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Remembering good and bad times in the Land of Pashtuns

Published : Aug 31, 2016, 6:30 am IST
Updated : Aug 31, 2016, 6:30 am IST

Kabul Blogs: My Days in the Life of Afghanistan is Anita Anand’s personal account of the many beautiful moments she witnessed in the strife-torn country during her visits between 2006 and 2015.

Kabul Blogs: My Days in the Life of Afghanistan by Anita Anand, Women Unlimited 226 pages, Rs 375
 Kabul Blogs: My Days in the Life of Afghanistan by Anita Anand, Women Unlimited 226 pages, Rs 375

Kabul Blogs: My Days in the Life of Afghanistan is Anita Anand’s personal account of the many beautiful moments she witnessed in the strife-torn country during her visits between 2006 and 2015.

In days not so long ago, a traveller would find a ready audience at any gathering. The word of mouth was generally the best way to learn about distant lands, their people and life styles. Today, we have a surfeit of information on every nook and corner of the world, but we can rarely ask what a place feels like. For, that is something only a human narrator can convey.

Anita Anand’s book on Kabul is interesting because it is an unpretentious chronicle of her experiences in that city. Her collection of blogs does not provide a comprehensive picture of the city or the country. Yet her narrative comes the closest to describing what it feels like to be in Kabul.

The book talks about everyday life in that conflict-prone city, about the things she saw, the people she met and the changes apparent over the years she visited Kabul.

Her perspective is from the point of view of an expatriate and not a local. The book is a collection of blog posts written by the author during her many visits to Kabul between 2006 and 2015.

The author first visited Kabul in 2004 on a short UN assignment. This was a period of great hope in Afghanistan and Anand came across many Afghans on the streets, at shopping malls and restaurants. She got familiar with some of the best-known parts of the city, including the Flower Street and Chicken Street. She left Kabul feeling excited about the possibilities of a new Afghanistan.

Anand returned to the country in 2006 on a three-month assignment to train Afghan journalists. She quickly rediscovered the city, its bazaars and cafes, and started the blog that would eventually become a book. “Fridays and Saturdays were reserved for water colouring, trips to Chicken Street, and lunch or dinner with friends. Sometimes, there were picnics and day trips out of Kabul. There was very little TV watching and no newspapers — and I didn’t miss it.”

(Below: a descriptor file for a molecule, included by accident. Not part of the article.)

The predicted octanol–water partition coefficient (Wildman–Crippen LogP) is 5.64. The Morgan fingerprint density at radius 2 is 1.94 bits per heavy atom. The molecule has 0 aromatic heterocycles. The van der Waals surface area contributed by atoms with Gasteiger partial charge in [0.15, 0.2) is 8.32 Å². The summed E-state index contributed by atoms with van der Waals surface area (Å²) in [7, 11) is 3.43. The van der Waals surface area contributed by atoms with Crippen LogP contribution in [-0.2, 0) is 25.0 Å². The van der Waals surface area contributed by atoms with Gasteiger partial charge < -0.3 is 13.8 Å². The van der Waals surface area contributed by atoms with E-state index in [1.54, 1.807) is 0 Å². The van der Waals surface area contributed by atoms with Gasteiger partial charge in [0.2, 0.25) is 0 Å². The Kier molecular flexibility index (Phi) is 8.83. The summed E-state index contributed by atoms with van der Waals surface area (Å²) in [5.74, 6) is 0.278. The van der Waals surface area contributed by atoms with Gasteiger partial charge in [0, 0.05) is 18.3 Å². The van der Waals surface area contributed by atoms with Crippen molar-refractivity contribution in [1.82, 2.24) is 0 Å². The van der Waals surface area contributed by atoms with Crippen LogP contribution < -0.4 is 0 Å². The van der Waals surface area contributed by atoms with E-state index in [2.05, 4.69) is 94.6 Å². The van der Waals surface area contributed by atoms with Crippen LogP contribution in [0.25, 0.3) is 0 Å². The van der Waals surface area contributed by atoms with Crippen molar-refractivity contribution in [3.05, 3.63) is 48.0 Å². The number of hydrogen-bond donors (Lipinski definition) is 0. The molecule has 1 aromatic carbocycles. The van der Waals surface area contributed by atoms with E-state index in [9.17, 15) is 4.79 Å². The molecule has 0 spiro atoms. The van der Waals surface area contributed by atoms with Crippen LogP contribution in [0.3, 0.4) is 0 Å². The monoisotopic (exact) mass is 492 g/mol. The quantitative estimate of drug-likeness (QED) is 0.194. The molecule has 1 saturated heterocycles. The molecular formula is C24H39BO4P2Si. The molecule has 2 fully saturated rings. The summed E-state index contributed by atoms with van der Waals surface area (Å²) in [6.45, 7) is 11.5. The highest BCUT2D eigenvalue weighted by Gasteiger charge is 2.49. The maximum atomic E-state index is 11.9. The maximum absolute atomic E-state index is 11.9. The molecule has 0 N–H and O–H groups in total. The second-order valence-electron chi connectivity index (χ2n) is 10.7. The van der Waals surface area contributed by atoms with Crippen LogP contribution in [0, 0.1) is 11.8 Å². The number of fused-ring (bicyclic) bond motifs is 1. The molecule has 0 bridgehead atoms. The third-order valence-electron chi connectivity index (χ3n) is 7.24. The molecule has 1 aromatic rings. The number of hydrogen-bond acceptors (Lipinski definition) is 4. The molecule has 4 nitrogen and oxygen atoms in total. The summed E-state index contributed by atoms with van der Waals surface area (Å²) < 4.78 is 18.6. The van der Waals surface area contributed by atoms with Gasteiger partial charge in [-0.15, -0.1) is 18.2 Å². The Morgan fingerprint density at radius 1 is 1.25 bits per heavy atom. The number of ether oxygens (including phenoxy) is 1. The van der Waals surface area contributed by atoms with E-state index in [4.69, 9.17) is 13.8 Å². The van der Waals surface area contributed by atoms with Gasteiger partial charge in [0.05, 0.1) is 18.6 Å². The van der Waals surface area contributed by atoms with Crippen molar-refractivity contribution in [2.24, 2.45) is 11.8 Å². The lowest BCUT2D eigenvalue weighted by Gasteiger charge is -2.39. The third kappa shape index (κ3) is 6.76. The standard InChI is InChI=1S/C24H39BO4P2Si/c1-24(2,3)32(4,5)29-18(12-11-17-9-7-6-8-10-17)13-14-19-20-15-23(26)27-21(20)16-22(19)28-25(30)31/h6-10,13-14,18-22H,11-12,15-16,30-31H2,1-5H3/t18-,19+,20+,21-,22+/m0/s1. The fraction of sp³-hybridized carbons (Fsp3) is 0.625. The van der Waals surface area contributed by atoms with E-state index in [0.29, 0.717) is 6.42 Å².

But already the shadow of a renewed insurgency was falling over the country. “As I was enjoying my semi-idyllic life, the human security situation in Afghanistan was precarious. The insurgency was intensifying, especially in the southern provinces, which were the most volatile in the country and considered to be highly dangerous. While local and international news media focused on the insecurity and violence in the country, life went on as usual for most people in Kabul,” Anand recalls.

When the author left the country in mid-2006, majority of Afghans (nearly 54 per cent) was still hopeful about the future. That perception and much more were to change over the years.

Kabul Blogs: My Days in the Life of Afghanistan is full of little insights that nudge the mind towards new notions. For instance, a section on the psychological trauma, caused by continual violence, raises questions that transcend the situation in Afghanistan and reminds us of that country's unending tribulations.

“I have often wondered how Afghans have coped with the endless cycle of violence and uncertainty”, Anand writes, adding, “Anna Badkhen of the Pulitzer Centre, writes that in a war-wrecked country like Afghanistan, the trademark symptoms of individual war trauma — depression, anguish, and hyper aggression — leave whole populations envenomed with sectarian and ethnic mistrust, and with the belief that only violence can end violence.”

Anand goes on to quote Peter Bouckaert, Emergencies Director at Human Rights Watch, who has worked in war zones across the world: “People get used to using violence to settle their disputes, and it is difficult to find a way to unlearn those behaviours You end up with a warlord economy which is incredibly hard to break and which does lead to a constant renewal of conflict — as it will in Afghanistan.”

A sad prognosis perhaps, but the country has shown no sign of escaping its violent past. Each spring fightings resurface as does suicide bombings and assassinations.

Today’s Afghanistan has experienced almost four decades of violence, leading to a huge accumulation of grief, trauma and anger. It is amazing that Anand manages to penetrate beyond all that and reach down to the reservoir of goodwill still latent in thousands of Afghans clinging onto a semblance of normal life in their country.

As she ends the book, Anand acknowledges the generosity of the spirit of the average Afghan, unbroken by the decades of continuous violence: “The Afghans I met — in shops, markets and streets and the support staff of the organisations I was contracted by — all shared their stories, wit, and down-to-earth pragmatism, which were refreshing and heart-warming.”

This book is not for those looking for an in-depth account or analysis of Kabul or Afghanistan. Rather, Anita Anand's book is a personal window into a sad but curious city so close to the hearts of many Indians. This is what makes it indispensable for those looking for a feel of the place.

The writer is an independent security and political risk consultant